The rumors of Nikon creating a stripped-down, film-era-style camera are exciting - not least because it's something people have been calling for, for years. Until recently, the very idea of one of the big camera makers going down that route would have seemed unlikely - after all, you don't get to push technology forward by looking back.

Nikon Rumors has been reporting possible specifications all week. Some interesting bits of information that were first reported include:

- The name will be: "Nikon DF"
- No video 
- Announcement in early November 
- Expected price tag: $3,000 for body only, $3,300 with 50mm lens 

A couple of factors now make it seem real. Firstly, the rapid collapse of the compact camera market has left camera manufacturers looking for new niches to exploit. Secondly, Fujifilm has shown (with its hugely successful X100) that there's a market for a camera with pre-digital-era controls and looks.

Looking at Nikon specifically, the Coolpix A shows the company is now paying attention to photo-enthusiast niches that it has ignored for a long time. Whether it thinks there are significant profits to be made in these niches or because it would help burnish the company's credentials as a maker of products for photographers, it would make sense for Nikon to produce a product that plays on its heritage (especially since it's Sony's RX1 and Fujifilm's X100 that are tugging at the purse strings of photographers).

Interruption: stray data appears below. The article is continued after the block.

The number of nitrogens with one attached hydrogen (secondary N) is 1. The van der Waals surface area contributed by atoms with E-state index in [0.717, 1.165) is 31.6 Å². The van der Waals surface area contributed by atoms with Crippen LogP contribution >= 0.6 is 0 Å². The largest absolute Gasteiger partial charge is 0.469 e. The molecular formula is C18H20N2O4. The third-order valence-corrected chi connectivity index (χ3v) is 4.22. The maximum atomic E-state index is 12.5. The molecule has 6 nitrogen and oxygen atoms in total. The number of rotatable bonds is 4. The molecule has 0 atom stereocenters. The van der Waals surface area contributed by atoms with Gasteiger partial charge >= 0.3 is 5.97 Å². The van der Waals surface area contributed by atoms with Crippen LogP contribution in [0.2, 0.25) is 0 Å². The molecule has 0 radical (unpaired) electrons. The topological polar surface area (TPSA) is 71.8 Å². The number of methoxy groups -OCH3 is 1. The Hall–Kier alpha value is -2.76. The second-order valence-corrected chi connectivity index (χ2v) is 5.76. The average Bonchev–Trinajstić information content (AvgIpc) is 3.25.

If the rumors do prove to be true, we can only hope Nikon will balance the desire to look back while including some updated camera ergonomics, which have come a long way since the Nikon F3 and FM. We hope such a camera ends up classically-inspired, rather than a slavish throw-back.

This week Nikon released a short teaser video and ad campaign for a "pure photography" camera adding fuel to the flame. 

'It's in my hands again' - Nikon teaser video

Is this the camera you've been waiting for? Or are there cheaper, better options already on market? 

Update: Nikon Rumors now believes some of its previously-reported specifications to be 'fake'.